In architecture, for example, the ability to offer a 3D printed model or mockup as well as a virtual tour has taken the experience between designer and consumer to an unprecedented level—allowing for better communication, quality—and in the end, satisfaction. The team at Verner Architects is able to make 3D printed prototypes on-site, test them, and then order customized parts on-demand.
“I’ve been aware of Shapeways since architecture school,” said architect David Swaim. “Once I graduated I worked at an architectural model shop where we would get little pieces of furniture that we could not build by hand printed and delivered to put in our models.”
Swaim’s previous positive experiences with 3D printing led him to introduce the technology into a recent high-end remodel in California. Ultimately, the project was much larger than the architects expected, and by the end also included a unique six-foot, 3D printed bathroom vanity inspired by the beauty of coral reefs. The results were outstanding, with the fixture meant to stand the test of time in terms of luxury and durability.
Additive manufacturing plays a role in many other unexpected areas too. Dutch design duo Hanno Groen and Joanna Boothman, Shapeways customers for years, relied on SLS 3D printing for their latest series of cuff bracelets. Many may be surprised to hear that industrial manufacturing plays such a large role in their work, but not only are the skilled designers able to create elegant, lightweight pieces of jewelry—their bracelets are durably, luxury items meant to be handed down over the years.
Each bracelet is “as unique as a fingerprint,” and the antithesis of mass-produced, disposable costume jewelry.
“3D printing gives us a chance to explore new avenues and get away from the mass production paradigm,” says Boothman.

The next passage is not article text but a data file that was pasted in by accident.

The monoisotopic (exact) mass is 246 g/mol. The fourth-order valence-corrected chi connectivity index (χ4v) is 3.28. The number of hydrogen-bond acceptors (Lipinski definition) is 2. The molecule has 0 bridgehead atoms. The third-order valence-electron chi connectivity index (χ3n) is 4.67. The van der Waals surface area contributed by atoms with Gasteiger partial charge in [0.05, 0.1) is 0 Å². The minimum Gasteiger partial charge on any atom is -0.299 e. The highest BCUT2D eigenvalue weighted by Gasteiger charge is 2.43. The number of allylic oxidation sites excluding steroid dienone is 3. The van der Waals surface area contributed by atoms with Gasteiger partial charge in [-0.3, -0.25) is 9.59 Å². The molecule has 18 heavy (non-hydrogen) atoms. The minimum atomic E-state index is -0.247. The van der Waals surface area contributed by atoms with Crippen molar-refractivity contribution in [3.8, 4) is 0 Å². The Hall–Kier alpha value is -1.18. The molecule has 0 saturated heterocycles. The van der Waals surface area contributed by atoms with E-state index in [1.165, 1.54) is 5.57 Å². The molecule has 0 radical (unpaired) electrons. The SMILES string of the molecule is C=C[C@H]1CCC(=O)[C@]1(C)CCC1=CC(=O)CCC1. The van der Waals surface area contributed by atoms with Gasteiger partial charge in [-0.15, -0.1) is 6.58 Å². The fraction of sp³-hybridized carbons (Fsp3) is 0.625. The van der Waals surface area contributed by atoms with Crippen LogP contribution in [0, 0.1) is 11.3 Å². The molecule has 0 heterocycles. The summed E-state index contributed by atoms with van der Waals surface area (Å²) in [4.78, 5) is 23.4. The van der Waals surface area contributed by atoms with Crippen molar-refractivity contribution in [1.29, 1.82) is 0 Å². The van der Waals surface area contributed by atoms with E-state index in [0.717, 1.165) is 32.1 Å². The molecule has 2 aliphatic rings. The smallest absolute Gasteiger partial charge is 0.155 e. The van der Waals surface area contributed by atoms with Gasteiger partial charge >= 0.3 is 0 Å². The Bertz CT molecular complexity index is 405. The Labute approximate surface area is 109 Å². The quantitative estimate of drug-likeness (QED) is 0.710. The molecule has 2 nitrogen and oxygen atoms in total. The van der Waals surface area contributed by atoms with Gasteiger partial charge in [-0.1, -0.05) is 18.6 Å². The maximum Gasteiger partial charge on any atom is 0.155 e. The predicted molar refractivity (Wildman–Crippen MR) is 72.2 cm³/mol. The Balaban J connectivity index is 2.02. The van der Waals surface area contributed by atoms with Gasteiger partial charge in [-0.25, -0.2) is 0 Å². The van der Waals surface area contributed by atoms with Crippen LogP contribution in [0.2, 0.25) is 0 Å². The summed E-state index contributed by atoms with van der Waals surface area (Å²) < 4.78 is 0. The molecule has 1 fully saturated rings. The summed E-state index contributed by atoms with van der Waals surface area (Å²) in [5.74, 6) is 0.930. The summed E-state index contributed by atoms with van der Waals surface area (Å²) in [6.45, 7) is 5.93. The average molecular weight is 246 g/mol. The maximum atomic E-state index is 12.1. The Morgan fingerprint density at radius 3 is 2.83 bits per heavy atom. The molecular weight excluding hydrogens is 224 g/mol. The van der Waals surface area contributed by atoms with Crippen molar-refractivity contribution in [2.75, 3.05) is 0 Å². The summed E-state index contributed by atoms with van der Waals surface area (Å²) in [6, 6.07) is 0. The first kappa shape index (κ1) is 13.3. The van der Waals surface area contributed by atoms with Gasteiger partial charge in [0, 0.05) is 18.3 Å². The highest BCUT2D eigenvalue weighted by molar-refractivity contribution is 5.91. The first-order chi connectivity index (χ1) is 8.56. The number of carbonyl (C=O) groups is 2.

Both designers also appreciate the way the Shapeways platform complements their artistic spirit—aside from aiding in the actual creation of jewelry—as they are able to work whenever the mood strikes and then upload their models quickly.
Boston-based industrial designer Evan Gant offers an artistic bend with his 3D printing also, designing a distinctive 3D printed pendant light that adjusts with a simple twist. Aptly named the Twist Light, Gant was using paper towel rolls for prototyping. Not only did he discover the wonders of using 3D printing to test parts—he also began manufacturing his lights with small-volume manufacturing through Shapeways.
“My favorite part of the design process is iterating and seeing the reaction to ideas,” explained Gant. “In a traditional process (like injection molding), a large portion of your time is spent optimizing from a mold, finding a vender that will make you parts, doing quality control, etc. You often need to make a lot of compromises to your design in the end.”
For the medical professionals, compromise is usually is not a luxury, with patients’ lives at stake. As the COVID-19 pandemic struck worldwide and supply chains began to show massive and unexpected vulnerability, Shapeways reached out to help the medical community by printing face shields for hospitals, using a modified version of the Prusa 3D design. The shields are manufactured via SLS technology and can be repeatedly disinfected after each use. As the need for face masks with good filtration, fit, and some modicum of smile became apparent too, Luxmea Studio stepped up to partner with Shapeways in creating bespoke face masks, ordered through a smart fitting process online.
The need for organization never ceases for medical processes and equipment either, especially as the coronavirus has raged on. Considering the needs of everyone involved—from medical equipment suppliers to nurses and doctors and patients—Voytek Medical worked with Shapeways to 3D print medical cable clasps printed in Nylon 12 [Versatile Plastic].
“Voytek Medical has been using Shapeways in every stage of production, from concept to prototype and end-user products,” said the Voytek team.
3D printing can transform your business too
As prototyping becomes more of a given, the industrial spotlight shines front and center on 3D printing for the manufacturing of finished products. Businesses of all sizes now rely on AM processes for innovating, designing, optimizing, and revolutionizing.
3D printing services from Shapeways such as SLS allow you to reap the rewards of high-performance, quality materials without having to invest all your business capital in the powerful hardware, software, and materials required for your build. Enjoy the benefits of Shapeways advanced technology and wide range of materials for printing your creations with accuracy, complex detail, and no minimum or limits in terms of mass customization or single part orders. Read about case studies, find out more about our solutions, and get instant quotes here.